“Candyman” spills the beans on the inventor of the Jelly Belly, David Klein, who mixed his formula with love at the expense of his bottom line. Co-produced by Klein’s son Bert, the largely flavorless docu suggests that this schlubby Willy Wonka was too mild at heart to prevent the sale of his company out from under him in the early ’80s. In America, the candyman says, one only needs to be smart for 15 seconds — which may be true, although a feature-length film requires more sustained intelligence. Some regional fests might be tempted to take a taste nonetheless.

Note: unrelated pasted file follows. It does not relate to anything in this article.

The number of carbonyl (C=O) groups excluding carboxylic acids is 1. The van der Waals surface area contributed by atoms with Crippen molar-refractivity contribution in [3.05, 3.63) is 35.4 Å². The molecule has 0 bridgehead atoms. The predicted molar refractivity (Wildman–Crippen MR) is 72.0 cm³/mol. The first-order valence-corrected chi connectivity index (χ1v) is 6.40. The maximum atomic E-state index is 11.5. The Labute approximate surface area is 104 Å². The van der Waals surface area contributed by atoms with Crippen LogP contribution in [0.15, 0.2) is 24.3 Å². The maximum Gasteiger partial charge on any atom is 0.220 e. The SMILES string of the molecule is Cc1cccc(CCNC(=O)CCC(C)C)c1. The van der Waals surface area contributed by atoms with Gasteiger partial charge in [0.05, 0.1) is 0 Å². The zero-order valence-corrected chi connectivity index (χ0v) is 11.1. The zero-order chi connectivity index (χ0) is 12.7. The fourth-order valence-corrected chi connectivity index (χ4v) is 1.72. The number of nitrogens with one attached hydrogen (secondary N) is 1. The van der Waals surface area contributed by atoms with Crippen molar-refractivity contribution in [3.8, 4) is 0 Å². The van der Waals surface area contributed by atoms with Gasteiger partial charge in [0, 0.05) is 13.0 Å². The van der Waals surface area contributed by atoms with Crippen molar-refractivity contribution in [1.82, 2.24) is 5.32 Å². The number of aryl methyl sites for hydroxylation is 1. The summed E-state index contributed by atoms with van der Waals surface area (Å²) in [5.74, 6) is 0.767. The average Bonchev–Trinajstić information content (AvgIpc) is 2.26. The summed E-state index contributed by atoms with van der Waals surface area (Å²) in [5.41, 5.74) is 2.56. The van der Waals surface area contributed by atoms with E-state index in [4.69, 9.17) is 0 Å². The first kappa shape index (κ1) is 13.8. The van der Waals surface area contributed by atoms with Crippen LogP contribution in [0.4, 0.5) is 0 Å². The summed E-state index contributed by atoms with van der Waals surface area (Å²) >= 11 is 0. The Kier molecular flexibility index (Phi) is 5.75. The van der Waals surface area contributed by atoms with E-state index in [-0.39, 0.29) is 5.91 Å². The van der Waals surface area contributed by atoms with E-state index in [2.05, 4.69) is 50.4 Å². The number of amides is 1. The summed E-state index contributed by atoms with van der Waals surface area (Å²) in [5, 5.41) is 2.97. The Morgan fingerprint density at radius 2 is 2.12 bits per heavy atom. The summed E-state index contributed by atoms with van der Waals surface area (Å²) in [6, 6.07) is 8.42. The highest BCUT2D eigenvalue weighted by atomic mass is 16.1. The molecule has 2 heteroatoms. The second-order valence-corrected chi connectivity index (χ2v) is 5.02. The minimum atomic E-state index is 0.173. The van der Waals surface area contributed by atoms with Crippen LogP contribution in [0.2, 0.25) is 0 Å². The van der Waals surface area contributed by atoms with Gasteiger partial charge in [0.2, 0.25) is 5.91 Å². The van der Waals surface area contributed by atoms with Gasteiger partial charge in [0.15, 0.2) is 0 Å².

That President Reagan helped popularize the Belly before his corporate culture put Klein out to pasture is one of several rich ironies the film fails to note. Interviewed in the pic, the younger Klein suggests Dad may have taken the pain of his financial sugar crash out on his kids. At the same time, the inventor’s love of children is abundantly clear in the story he tells of having celebrated his own birthday by doling out free ice cream to tots. This candyman is evidently too sweet for capitalism.